AB writes: “I recently had a friend who has left his traditional Christianity and embraced the Spiritualist Church. I am having a hard time understanding exactly what this is. From his description of their activities it has elements of new age or even witchcraft. But he talks about Jesus as well. However they use non traditional “inspiration ” such as the gospel of Thomas. Anyway I am just a bit confused and wonder if you have any insight on this group.”
Spiritualist Churches are not Christian. These are churches that practice and promote spiritualism (mediumship).
As the National Spiritualist Association of Churches explains, members of these churches believe that spiritualism is “the Science, Philosophy, and Religion of continuous life, based upon the demonstrated fact of communication, by means of mediumship, with those who live in the Spirit World.”
It’s founded upon a Declaration of Principles which were received from the Spirit World by means of mediumship.
These principles include, among other things, a belief in a God who is described as being “everywhere present, manifesting as life, through all forms of organized matter, called by some, God, by others, Spirit and by Spiritualists, Infinite Intelligence.”
According to their beliefs, communication with the dead is a fact, scientifically proven by the phenomena of Spiritualism, and that “the precepts of Prophecy and Healing are Divine attributes proven through mediumship.”
They date the origin of their churches to the year 1848 with a pair of two young girls named Maggie and Katy Fox who allegedly began to hear tapping noises in their family home in Hydesville, New York. Spiritualists believe that this event made known to the world the existence of intelligence beyond the grave that was based on Natural Law. Contrary to what they call “ancient Spiritualism,” the modern version that debuted with the Fox sisters introduced the world to a kind of spiritualism that was not based on the miraculous or the supernatural but on the natural law.
Unfortunately, the modern version of spiritualism, as put forth by the Fox sisters, turned out to be a hoax. As I explain in my book, The Learn to Discern Compendiium, it was all a prank that escalated into an international event.
It all began with two girls, 15- year-old Maggie Fox and her 12- year-old sister Katy, who decided to see if they could convince their mother that the family home was haunted. They started by creating rapping noises in the night and eventually became so adept at producing these sound affects, such as by cracking the knuckles of their toes, they managed to convince their mother a ghost was present in the house.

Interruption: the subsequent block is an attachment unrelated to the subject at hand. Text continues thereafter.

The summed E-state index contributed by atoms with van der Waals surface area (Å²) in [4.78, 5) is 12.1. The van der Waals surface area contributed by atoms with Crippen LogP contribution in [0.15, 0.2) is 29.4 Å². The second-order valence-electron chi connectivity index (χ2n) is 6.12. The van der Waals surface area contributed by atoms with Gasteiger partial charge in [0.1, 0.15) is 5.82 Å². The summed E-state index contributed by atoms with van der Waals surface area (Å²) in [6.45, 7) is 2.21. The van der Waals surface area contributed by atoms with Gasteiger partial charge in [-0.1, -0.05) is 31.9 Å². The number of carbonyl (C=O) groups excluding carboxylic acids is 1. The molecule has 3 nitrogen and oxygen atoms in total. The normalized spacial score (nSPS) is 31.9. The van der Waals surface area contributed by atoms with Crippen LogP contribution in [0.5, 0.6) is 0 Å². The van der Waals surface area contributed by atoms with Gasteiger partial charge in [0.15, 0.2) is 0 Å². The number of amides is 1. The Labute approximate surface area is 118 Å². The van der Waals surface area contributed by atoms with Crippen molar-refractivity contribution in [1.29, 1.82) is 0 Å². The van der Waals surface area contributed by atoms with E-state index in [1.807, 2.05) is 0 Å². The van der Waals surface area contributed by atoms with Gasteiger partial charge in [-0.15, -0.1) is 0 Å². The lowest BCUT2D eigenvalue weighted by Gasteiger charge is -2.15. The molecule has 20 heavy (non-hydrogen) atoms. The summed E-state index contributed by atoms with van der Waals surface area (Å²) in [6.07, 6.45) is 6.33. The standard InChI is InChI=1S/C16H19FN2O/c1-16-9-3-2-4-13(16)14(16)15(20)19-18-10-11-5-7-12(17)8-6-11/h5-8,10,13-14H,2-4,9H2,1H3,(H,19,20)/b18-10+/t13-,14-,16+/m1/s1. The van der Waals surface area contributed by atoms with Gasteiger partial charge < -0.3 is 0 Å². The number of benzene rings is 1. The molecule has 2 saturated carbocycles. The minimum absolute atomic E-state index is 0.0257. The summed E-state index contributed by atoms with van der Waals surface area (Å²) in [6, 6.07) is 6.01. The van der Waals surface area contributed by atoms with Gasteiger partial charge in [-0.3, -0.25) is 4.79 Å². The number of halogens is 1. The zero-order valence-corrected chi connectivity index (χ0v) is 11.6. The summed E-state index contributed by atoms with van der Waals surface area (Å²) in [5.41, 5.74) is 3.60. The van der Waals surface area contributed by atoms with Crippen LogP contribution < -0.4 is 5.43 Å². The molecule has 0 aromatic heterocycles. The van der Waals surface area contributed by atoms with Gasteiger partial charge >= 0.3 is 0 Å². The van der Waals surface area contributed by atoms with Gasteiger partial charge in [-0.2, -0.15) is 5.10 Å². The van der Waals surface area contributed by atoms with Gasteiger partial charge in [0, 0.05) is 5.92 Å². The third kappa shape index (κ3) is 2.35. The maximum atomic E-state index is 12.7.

The turning point came when Mrs. Fox, convinced her home was haunted, called in the neighbors to hear it for themselves. Too frightened to admit what they had been doing, the girls continued their tricks and before long, word of the haunting had spread throughout the countryside, the nation and eventually the world.
Enamored with their notoriety, the girls made a livelihood out of their concocted spiritualism and never did admit their foolery until Maggie’s 1888 memoir, The Death Blow to Spiritualism. In the book, she admitted, “We could not confess the wrong without exciting very great anger on the part of those who we had deceived. So we went right on.”
Both women died in disrepute, Katy of end-stage alcoholism in 1892 and Maggie a year later. An American newspaper described Maggie’s pitiful condition at the end of her life, calling her “an object of charity, a mental and physical wreck, whose appetite is only for intoxicating liquors.”
Regardless of the discredited origin of the Spiritualist churches, mediumship and the practice of contacting the dead (necromancy) is considered to be an abomination by God (Deuteronomy 18:10). It is condemned in No. 2116 in the Catechism where we read that “recourse to mediums” along with other forms of divination “all conceal a desire for power over time, history, and, in the last analysis, other human beings as well as a wish to conciliate hidden powers. They contradict the honor, respect, and loving fear that we owe to God alone.”
As for the Gospel of Thomas, this refers to a number of documents that contain stories about Jesus’ childhood and/or sayings attributed to Jesus. These are not considered to be canonical because they weren’t written by an apostle or an apostolic man.
“All of these so-called ‘Thomas Gospels’ contain problems and heresies that cannot be reconciled with Church,” writes David E. Utsler of Catholics United for the Faith.
“For example, the ‘Infancy Gospels’ portray a young ‘Jesus’ who is revengeful or vindictive. It is true that this ‘Jesus’ often heals and raises people from the dead, but they are almost always people he has maimed or killed as a petty revenge for minor offenses. Ordinary people are terrified of him, saying “those that make him angry die.” Neither humility nor patience can be found in this ‘Jesus,’ and very little mercy and generosity. While it is true that the real Jesus was not always gentle (e.g., Jn. 2:13-17), neither was He merely vindictive or arbitrary.”
Needless to say, Christians should avoid both Spiritualist churches and the Gospel of Thomas.
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